This civic engagement work was accomplished alongside Array of Things operator UrbanCCD as well as the City of Chicago’s Department of Innovation & Technology. Smart Chicago’s Documenters played a key role in promoting and recording public meetings. Additional partners who participated include the Chicago Public Library (CPL), The OpenGov Foundation and the Harvard Ash Center for Democratic Governance & Innovation. CPL provided welcoming community spaces to host public meetings, the OpenGov Foundation worked with us as we utilized Madison to collect resident feedback, and our graduate fellow from the Harvard Ash Center, Glynis Startz, helped execute and write about this work.

The Internet of Things and the data which will emerge from it have great potential to advance research and community priorities. Involving residents in these projects early and regularly ensures that technology is relevant, not just innovative.

Smart Chicago continues to seek new ways to engage residents with emerging urban technologies. As we do, we are committed to writing about and sharing our successes, challenges, and best practices. If you have questions about this report, please contact us.


Systematizing Privacy and Governance of Data and the Internet of Things

This blog post was originally published on Data-Smart City Solutions and is by Glynis Startz — Smart Chicago’s Harvard Ash Center Summer Fellow. Glynis is assisting with Smart Chicago’s Array of Things Civic Engagement work, among other smart cities-focused projects. Glynis is a Master in Public Policy Candidate at the Harvard Kennedy School.

As cities begin to see big data as an essential part of governing, more are examining and formalizing their handling of data, and of the Internet of Things (IoT) in particular. There is a growing expectation that governments deal with data in a systematic way and embrace responsibilities beyond encryption of personally identifiable information (PII). As an Ash Center Summer Fellow at the Smart Chicago Collaborative, I’ve had the opportunity to witness Chicago’s process before the deployment of the Array of Things. As feedback rolled in on the Array of Things Governance and Privacy Policy, it seemed an ideal time to explore how other cities have dealt with this issue in comparison, and the direction or directions in which the conversation is moving. Recent examples include Seattle’s Technology Privacy Policy and New York City’s Internet of Things Privacy Policy.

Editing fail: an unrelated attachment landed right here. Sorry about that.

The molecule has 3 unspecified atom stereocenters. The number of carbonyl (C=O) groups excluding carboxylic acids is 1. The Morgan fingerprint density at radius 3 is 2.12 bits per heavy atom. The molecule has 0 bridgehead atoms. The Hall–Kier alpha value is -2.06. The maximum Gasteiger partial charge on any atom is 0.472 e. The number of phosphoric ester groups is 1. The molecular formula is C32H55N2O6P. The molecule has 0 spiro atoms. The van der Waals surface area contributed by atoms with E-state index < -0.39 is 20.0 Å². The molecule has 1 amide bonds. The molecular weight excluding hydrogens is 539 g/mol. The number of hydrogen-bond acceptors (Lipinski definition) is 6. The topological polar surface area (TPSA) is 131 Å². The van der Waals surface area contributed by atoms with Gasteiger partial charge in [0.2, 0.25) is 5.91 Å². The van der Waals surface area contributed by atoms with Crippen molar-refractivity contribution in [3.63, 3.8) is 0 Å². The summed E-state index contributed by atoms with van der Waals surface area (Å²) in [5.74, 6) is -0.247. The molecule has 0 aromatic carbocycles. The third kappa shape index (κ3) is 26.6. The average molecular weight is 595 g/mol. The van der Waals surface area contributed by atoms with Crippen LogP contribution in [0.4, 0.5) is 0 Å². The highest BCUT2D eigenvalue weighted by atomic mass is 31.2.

In late 2013, in response to resident concerns over several public failures of data transparency, Seattle launched the City’s Privacy Initiative. According to CTO Michael Mattmiller, its goal was “driv[ing] consistency across the city” and helping departments evaluate their data handling and governance on a project by project basis. Seattle Information Technology led the process by creating a Privacy Advisory Committee of local experts and academics from the University of Washington. The effort culminated in the adoption of six Privacy Principles as City Council Resolution 31570 and a Privacy Policy directing city departments to follow a more in depth Privacy Statement. The principles outlined in the document are 1. We value your privacy; 2. We collect only what we need; 3. How we use your information; 4. We are accountable; 5. How we share your information; and 6. Accuracy is important.  

Approaches in Seattle & New York City

Instead of focusing on creating a set of static requirements, Seattle created a process which forces individuals and departments to fully to think through the implications of their data related actions for individual projects. Staff must consider these privacy principles when creating a new service, as well as create a privacy impact assessment for new technologies. The choice to structure the privacy policy in this way both requires and relies on future care, effort, and thoughtfulness of employees across the city.

New York City’s Internet of Things privacy document, which deals only with the governance of IoT data, is longer and more specific, but sets forth similar principles. There are a number of issues—surveillance, transparency—which are significantly more salient with the sensors required by IoT, but there are many common themes between the two policies. NYC lists their principles as 1. Privacy and Transparency; 2. Data management; 3. Infrastructure; 4. Security; and 5. Operations and Sustainability.